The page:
I think it was Slate that pioneered the concept of charging for internet content and it didn’t work out well.

    Mike K (2cf494)

  27. Maybe those four layers of LAT editors are not an asset, but a liability.

    Perfect Sense (9d1b08)

  28. Why am I not surprised by this. Since I discovered MM it’s one of the few places I go for the REAL story on things. The only time my wife and I look at the MSM is for the local weather. We haven’t read an unbiased report of anything in the “News”papers in years. Love the books and appearances on Fox too. Our very best wishes to you M. Terry and Pam Smith

    Terry Smith (f70d7c)

  29. Since journalism is dead, why not let all the rags with their left leaning lies die with it; then we can have REAL journalism and news outlets be born out of the ashes, kind of like the Phoenix….

    DL13 (56c5cc)

  30. …and to expand the copyright laws

    There’s no need, congress keeps expanding copyright terms to ever more ridiculous extremes all by themselves.

    Taltos (4dc0e8)

  31. [...] Patterico’s – HotAir.com Had Almost 1/3 the Traffic of the L.A. Times’s Entire Web Site in October. What I call “the news” is actually blogs. I don’t even have cable TV anymore. I [...]

    Everything but the kitchen sink : Pursuing Holiness (e6211d)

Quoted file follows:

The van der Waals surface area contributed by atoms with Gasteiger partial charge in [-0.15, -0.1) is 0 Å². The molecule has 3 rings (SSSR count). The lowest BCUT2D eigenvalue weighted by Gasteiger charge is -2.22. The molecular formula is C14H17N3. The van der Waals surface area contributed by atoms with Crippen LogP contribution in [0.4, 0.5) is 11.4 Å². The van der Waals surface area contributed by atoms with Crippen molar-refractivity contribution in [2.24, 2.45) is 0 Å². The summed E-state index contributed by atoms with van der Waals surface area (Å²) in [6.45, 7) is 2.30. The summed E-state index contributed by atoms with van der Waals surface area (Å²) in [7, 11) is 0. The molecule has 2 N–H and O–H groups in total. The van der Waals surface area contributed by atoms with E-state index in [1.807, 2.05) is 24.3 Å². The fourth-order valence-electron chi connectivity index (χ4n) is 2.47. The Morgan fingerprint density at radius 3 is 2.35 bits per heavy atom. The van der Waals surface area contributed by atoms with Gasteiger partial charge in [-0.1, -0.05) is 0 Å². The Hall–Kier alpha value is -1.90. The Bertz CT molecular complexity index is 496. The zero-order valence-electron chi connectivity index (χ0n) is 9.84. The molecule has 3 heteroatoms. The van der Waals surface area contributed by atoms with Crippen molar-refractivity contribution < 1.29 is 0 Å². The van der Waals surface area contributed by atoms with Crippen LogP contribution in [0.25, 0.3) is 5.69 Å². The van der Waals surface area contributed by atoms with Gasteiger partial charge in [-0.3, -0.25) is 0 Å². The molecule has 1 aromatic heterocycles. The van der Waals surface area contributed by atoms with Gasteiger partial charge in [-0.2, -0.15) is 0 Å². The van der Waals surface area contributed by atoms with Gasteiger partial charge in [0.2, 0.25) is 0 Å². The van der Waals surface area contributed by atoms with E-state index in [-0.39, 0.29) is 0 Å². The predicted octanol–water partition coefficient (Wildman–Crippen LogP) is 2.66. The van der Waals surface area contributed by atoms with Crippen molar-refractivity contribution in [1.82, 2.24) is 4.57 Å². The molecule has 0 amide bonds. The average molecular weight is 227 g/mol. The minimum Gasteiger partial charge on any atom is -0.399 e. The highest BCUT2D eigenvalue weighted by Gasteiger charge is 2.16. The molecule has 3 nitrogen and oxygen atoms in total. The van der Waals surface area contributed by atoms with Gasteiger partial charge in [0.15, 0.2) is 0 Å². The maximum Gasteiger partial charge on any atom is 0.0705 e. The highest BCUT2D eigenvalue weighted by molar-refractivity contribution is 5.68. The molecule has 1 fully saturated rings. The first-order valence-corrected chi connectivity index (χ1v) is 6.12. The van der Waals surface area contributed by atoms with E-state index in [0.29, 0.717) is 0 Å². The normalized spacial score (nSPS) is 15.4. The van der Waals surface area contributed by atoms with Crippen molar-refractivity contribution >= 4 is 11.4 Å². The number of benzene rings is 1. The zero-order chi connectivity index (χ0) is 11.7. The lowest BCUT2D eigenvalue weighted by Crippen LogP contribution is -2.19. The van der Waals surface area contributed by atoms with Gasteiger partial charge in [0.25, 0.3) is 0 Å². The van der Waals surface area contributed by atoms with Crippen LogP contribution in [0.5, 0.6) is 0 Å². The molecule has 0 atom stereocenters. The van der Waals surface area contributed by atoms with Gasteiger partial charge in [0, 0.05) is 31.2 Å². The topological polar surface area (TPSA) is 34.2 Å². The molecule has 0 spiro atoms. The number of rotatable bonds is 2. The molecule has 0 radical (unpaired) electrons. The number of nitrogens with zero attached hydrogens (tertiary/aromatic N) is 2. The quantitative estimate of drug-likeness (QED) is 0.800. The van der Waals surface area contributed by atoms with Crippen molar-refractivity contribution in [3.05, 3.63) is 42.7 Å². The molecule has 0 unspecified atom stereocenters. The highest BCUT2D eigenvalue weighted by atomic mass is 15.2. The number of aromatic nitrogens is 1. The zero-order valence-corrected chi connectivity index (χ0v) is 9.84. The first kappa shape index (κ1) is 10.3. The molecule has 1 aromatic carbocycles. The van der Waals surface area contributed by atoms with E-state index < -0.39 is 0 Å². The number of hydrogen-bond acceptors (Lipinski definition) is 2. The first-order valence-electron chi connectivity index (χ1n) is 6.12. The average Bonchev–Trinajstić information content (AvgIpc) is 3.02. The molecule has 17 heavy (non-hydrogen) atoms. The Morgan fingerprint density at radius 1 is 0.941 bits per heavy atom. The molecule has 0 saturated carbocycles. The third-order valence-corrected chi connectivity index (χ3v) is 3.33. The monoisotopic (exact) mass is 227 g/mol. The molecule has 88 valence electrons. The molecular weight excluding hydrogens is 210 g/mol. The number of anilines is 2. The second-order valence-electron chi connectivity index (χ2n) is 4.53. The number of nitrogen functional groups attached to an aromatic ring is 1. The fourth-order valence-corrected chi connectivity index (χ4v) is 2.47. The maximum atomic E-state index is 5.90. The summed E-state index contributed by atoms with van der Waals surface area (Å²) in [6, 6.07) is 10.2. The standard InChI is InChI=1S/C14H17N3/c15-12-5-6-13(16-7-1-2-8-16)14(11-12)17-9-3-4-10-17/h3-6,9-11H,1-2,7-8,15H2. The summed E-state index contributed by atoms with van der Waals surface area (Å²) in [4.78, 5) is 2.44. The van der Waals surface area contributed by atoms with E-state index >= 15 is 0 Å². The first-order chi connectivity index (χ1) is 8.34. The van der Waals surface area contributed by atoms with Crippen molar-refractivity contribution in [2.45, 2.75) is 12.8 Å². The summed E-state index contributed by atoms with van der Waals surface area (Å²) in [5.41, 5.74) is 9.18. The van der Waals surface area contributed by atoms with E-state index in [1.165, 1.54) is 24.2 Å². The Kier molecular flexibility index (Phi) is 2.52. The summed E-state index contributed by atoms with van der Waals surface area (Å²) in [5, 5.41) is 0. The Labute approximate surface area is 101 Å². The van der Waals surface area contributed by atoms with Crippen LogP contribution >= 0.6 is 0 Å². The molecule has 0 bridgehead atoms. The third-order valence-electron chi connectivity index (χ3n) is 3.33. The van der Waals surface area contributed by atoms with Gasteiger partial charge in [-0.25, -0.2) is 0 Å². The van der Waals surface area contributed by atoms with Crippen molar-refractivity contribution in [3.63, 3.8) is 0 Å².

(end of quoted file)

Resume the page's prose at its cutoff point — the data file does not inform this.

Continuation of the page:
32. I wonder how many, like me, no longer even use their local newspaper’s site for things like ‘Sports on Local TV’ or Entertainment? If it takes longer to get the information so be it. I denied them the subscription, now I deny them my eyeballs. If I want propaganda I’ll move to Cuba.

    East Bay Jim (2fd7f7)

  33. That’s good news for hotair :)

    Calls for regulation of blogs can’t be too far off.

    Hopefully Not

    But this post does beg the question: When does hotair get included in your definition of MSM (Main Stream Media)?

    Tired old debate I know ;)

    Oiram (983921)

  34. mariO pretends obliviousness to the fact that it is not we who define MSM, it is the MSM themselves who define same.

    Direct your question to the usual subjects:
    NYT, WaPo, ABC, NBC, CBS, AP, etc.

    Another Drew (240de7)

  35. #34 Another, you crack me up. “mariO” (must mean I’m getting to you)

    So, maybe hotair could start defining themselves as MSM right?

    I mean they are streaming to more people than the L.A. times apparently.

    Sorry Another, not going to let it go.

    Oiram (983921)

  36. Hot Air will be mainstream soon — the new mainstream.

    The old mainstream has failed and will hopefully fade away.

    Evil Pundit (843b74)

  37. i’ll take a bit of credit…i use hotair to get a rise out of the libs on the history channel current events board.

    i must post something from hotair there 3-4 times a day…

    swordsman (973058)

  38. Mario is intentionally obtuse on what constitutes the MSM. Volume and payroll do not define the MSM, Mario.

    JD (059bab)

  39. “mariO”
    Comment by Oiram — 12/3/2008 @ 4:26 pm

    You get to me in the same manner as a piece of lint on the sleeve of a blue-suit:
    I pick it off, and discard it.

    The salutation above is a substitute for what I wish to use,
    but my respect for our host prevents me from going there.

    Another Drew (46c816)